Fall 2019

September 27
3:00-4:30
Filley Hall 210

Jill McCluskey

Washington State University

Can Income Predict Food Safety Risk in Retail Food Environments?

Abstract In this study, we model the relationship between food safety and the average income in the surrounding community. Using data on the prevalence of Listeria monocytogenes collected from grocery store delis, we find that stores located in census tracts whose residents are in the lower quartiles of income have higher L. monocytogenes prevalence. The only other statistically significant sociodemographic variable is the category of "other races," which includes Asian, American Indian, and mixed-race residents.  We argue that a store's census-tract income is useful in predicting the prevalence of L. monocytogenes, and thus low-income status should be considered as a risk factor.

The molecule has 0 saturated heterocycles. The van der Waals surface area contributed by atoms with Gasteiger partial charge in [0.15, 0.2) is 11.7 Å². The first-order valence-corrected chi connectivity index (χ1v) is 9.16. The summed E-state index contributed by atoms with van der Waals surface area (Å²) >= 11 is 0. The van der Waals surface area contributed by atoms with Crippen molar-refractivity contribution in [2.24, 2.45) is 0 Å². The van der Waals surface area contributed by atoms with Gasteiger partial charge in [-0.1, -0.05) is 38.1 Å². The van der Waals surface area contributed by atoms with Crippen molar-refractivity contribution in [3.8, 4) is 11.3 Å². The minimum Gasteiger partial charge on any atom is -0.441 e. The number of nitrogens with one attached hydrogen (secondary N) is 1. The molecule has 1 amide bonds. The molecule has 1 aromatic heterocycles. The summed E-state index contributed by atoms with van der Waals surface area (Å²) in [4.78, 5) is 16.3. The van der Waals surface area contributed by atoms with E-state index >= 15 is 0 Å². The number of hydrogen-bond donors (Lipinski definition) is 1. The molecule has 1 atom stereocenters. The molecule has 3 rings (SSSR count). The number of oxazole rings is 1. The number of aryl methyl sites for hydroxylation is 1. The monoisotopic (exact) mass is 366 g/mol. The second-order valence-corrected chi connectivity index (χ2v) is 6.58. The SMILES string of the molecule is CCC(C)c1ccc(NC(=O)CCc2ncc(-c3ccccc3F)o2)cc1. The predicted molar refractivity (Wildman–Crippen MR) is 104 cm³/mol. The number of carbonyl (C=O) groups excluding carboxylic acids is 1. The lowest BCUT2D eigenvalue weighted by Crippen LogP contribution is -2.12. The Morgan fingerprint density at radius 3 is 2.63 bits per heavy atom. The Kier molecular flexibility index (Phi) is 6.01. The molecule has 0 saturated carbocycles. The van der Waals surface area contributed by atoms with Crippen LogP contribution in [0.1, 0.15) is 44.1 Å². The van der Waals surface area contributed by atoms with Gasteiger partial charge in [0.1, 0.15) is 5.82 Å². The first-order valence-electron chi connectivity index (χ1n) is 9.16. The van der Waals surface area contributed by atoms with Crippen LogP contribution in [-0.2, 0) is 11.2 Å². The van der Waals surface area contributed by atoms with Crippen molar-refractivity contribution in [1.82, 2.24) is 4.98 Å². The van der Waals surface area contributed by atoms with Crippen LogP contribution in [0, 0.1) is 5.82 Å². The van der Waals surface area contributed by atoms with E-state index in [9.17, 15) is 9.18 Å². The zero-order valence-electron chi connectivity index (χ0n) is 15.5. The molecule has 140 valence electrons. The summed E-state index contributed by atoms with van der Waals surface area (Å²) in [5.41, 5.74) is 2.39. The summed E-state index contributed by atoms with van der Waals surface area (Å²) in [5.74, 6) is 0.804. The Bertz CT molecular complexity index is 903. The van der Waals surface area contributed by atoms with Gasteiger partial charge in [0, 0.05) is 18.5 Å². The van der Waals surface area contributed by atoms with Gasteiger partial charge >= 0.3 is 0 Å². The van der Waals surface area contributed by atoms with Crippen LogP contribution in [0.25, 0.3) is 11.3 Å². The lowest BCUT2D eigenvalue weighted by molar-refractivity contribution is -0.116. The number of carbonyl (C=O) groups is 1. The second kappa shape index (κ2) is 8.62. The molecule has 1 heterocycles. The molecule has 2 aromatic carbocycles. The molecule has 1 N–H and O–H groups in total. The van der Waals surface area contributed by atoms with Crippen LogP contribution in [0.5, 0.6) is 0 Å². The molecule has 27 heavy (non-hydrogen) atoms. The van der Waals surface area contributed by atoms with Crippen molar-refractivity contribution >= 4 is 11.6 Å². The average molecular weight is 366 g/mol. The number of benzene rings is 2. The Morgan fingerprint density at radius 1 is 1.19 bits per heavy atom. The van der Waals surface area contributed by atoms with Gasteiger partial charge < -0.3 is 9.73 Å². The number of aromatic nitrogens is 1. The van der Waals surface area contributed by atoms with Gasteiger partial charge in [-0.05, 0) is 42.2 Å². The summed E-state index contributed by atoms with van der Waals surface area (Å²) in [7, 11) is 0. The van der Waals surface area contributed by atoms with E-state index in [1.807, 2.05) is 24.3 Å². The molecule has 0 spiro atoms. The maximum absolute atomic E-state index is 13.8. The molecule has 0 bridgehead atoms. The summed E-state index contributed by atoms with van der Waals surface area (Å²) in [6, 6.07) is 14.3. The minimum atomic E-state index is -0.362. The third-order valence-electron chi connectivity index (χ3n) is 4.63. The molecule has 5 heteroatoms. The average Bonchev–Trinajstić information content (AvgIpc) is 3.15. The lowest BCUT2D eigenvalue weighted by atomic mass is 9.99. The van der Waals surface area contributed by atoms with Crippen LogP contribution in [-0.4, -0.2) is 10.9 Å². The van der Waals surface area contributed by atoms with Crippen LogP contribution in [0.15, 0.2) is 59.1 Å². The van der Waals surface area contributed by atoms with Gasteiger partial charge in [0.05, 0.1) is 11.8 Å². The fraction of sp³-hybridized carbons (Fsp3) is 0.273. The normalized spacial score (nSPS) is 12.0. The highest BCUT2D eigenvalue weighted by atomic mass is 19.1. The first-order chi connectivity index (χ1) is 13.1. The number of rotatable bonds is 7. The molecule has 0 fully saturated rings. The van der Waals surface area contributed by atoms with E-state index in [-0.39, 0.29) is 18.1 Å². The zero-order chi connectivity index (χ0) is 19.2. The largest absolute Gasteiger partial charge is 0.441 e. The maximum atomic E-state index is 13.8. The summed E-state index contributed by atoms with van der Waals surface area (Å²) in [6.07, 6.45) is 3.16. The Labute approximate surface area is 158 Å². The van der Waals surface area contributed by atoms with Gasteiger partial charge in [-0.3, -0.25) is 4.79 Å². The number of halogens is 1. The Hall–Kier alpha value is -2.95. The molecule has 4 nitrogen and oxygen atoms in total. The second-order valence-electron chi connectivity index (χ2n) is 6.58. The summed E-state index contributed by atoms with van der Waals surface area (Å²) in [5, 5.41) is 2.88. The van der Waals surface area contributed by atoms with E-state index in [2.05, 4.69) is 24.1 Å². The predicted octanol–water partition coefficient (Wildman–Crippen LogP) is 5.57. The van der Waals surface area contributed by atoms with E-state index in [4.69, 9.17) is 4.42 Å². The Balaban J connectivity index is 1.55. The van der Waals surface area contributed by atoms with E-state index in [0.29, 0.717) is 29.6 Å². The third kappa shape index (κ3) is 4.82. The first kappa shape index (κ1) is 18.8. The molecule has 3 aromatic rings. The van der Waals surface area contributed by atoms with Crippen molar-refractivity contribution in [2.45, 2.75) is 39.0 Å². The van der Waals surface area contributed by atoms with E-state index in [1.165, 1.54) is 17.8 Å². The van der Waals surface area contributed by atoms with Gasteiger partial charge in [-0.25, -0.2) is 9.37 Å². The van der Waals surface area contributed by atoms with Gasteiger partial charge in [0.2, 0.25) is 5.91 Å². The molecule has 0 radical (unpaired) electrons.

October 4
3:00-4:30
Filley Hall 210

Jerry Skees

Global Parametrics


October 11
3:00-4:30
Filley Hall 210

Amanda Countryman

Colorado State University


November 1
3:00-4:30
Filley Hall 210

Nathan Hendricks

Kansas State University

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